Welltower is cutting most ties with beleaguered Genesis HealthCare, the company announced late Tuesday.
The real estate investment trust plans to terminate leases with Genesis for 51 of its properties and will provide an $86 million lease termination fee upon their successful transition. The real estate transactions total $880 million in net value, or about $144,000 per bed, according to Welltower.
“The quality of the company’s portfolio and long-term growth prospects will be significantly enhanced following the transition of assets to regional operators and through the future deployment of proceeds received through these transactions,” Welltower CEO Shankh Mitra said in a statement.
“Importantly, the transactions will … serve to meaningfully de-risk Welltower’s portfolio,” the company said.
Welltower plans to transition the involved facilities to other leading regional skilled nursing operators.
The Welltower/ProMedica joint venture on Tuesday also announced it is divesting a 25-property portfolio of “non-strategic” skilled nursing buildings for $265 million. The facilities were acquired when the Welltower/ProMedica partnership was formed in 2018. The facilities are in eight states and average 41 years of age.
The sale price represented a valuation of $82,000 per bed. The joint venture generated an unlevered internal rate of return of 22% over the term of the holdings, Welltower said.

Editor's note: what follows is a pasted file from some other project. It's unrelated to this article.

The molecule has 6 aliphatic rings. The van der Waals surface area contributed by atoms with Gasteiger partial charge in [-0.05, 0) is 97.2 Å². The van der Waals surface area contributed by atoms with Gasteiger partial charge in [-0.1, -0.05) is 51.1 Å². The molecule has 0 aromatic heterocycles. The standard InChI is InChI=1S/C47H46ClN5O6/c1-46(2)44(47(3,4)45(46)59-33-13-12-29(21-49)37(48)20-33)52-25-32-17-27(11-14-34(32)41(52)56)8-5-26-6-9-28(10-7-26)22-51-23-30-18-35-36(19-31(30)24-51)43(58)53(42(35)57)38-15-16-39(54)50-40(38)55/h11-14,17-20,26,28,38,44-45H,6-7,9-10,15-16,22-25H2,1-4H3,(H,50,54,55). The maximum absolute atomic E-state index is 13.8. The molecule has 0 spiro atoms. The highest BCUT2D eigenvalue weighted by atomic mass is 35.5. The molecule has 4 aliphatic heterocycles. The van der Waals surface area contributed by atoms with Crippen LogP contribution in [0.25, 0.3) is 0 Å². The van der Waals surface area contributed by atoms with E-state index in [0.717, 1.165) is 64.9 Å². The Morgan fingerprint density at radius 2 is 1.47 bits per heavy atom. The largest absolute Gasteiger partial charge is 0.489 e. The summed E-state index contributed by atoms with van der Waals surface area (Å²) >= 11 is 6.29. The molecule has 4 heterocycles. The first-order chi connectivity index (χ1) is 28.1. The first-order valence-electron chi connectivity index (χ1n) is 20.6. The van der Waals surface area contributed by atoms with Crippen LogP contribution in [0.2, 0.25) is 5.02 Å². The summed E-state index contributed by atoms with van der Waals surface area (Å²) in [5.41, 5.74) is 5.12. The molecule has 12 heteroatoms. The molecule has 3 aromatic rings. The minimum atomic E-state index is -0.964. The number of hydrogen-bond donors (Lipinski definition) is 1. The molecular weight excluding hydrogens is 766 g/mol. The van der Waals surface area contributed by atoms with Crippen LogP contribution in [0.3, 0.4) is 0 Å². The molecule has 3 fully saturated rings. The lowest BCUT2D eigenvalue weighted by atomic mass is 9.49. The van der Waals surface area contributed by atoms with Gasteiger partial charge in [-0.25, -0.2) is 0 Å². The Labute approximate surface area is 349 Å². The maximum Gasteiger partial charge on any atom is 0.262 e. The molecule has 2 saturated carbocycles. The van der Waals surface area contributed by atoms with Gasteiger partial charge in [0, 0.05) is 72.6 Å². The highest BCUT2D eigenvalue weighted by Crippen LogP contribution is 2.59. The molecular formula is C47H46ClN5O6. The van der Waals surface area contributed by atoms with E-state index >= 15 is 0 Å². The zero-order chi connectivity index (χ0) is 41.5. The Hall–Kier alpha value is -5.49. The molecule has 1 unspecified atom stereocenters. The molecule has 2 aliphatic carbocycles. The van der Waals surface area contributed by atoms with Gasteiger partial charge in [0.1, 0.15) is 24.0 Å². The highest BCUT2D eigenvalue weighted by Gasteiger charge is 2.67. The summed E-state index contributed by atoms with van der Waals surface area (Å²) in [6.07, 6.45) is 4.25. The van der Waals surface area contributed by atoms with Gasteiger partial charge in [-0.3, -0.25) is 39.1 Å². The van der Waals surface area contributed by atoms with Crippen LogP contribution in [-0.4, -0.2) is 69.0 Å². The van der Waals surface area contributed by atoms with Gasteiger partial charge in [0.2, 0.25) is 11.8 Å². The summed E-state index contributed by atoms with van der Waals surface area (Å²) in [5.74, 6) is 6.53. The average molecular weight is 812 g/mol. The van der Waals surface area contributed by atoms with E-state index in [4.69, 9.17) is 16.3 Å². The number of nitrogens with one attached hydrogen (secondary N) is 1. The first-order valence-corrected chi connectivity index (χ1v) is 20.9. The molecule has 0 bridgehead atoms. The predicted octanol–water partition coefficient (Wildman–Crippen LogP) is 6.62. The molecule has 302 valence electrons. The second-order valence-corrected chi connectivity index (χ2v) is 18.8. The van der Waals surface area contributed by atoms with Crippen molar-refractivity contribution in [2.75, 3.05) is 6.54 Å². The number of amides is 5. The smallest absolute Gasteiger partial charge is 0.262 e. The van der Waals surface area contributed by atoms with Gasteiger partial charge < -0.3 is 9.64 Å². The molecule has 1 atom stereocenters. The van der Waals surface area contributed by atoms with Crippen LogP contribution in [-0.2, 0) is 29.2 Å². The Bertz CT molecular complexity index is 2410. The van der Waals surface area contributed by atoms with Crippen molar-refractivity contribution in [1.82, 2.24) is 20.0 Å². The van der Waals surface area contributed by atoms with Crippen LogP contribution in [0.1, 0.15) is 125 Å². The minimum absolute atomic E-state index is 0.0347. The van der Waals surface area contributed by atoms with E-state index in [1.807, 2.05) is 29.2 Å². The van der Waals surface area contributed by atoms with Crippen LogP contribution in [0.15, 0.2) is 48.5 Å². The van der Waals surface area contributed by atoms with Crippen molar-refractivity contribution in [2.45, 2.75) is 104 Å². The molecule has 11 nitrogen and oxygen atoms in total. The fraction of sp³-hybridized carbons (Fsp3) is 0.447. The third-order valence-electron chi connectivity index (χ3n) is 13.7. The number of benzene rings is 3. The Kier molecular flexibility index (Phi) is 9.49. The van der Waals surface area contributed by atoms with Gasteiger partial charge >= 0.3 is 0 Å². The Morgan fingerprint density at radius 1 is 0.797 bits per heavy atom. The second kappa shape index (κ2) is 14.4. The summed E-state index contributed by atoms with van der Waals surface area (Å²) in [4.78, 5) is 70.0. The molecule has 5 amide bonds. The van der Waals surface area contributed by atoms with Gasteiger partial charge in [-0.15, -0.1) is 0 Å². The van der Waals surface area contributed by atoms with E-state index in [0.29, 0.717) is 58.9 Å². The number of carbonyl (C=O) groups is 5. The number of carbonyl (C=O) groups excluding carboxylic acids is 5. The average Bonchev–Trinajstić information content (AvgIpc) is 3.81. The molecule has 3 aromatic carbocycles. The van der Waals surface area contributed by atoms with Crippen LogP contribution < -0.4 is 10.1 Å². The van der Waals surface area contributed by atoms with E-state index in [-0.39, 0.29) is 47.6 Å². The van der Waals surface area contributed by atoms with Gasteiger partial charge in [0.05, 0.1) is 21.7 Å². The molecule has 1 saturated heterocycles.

In addition, the companies will be plucking nine state-of-the-art short-term PowerBack rehabilitation facilities operated by Genesis HealthCare for their joint venture. The PowerBack facilities are valued at $292 million and will be rebranded as ProMedica Senior Care, a label that was launched in October 2020.
“We are delighted to expand our partnership with ProMedica and enhance the quality and growth profile of our joint venture through these transactions,” Mitra said. “We shared lofty aspirations with ProMedica at the outset of our relationship and are pleased to announce that our expectations have been exceeded. “
Welltower said it will retain a preferred equity position in a joint venture with Aurora Health Network and Peace Capital, which will involve 42 of the facilities announced Tuesday. Their sale price was $680 million.
The announced transactions will result in short-term dilution of earnings, Welltower acknowledged. But it added that it expects to “create significant value for shareholders following the deployment of $745 million of anticipated proceeds over a range of higher-quality opportunities.”
“Although we are only a small part of the Aurora Health Network Joint Venture, our structured investment puts us in a position to capture additional value creation as we come out of COVID,” Mitra added. “As a result of these transactions, we are confident that Welltower is even better positioned today to create significant long-term value for our shareholders.”
Welltower said that it would realize an 8.5% unlevered internal rate of return over the full term of its relationship with Genesis HealthCare.
In 2016, Genesis represented more than 17% of Welltower’s pro rata net operating income.
Genesis has faced financial uncertainty since the start of the COVID-19 pandemic. The company in November reported had begun discussions with “select capital partners” to analyze a number of restructuring alternatives to improve Genesis’ financial outlook.
The company, also at the time, said it endured $60 million in losses directly related to the coronavirus pandemic during the third quarter — despite receiving $64 million in federal and state aid for the period.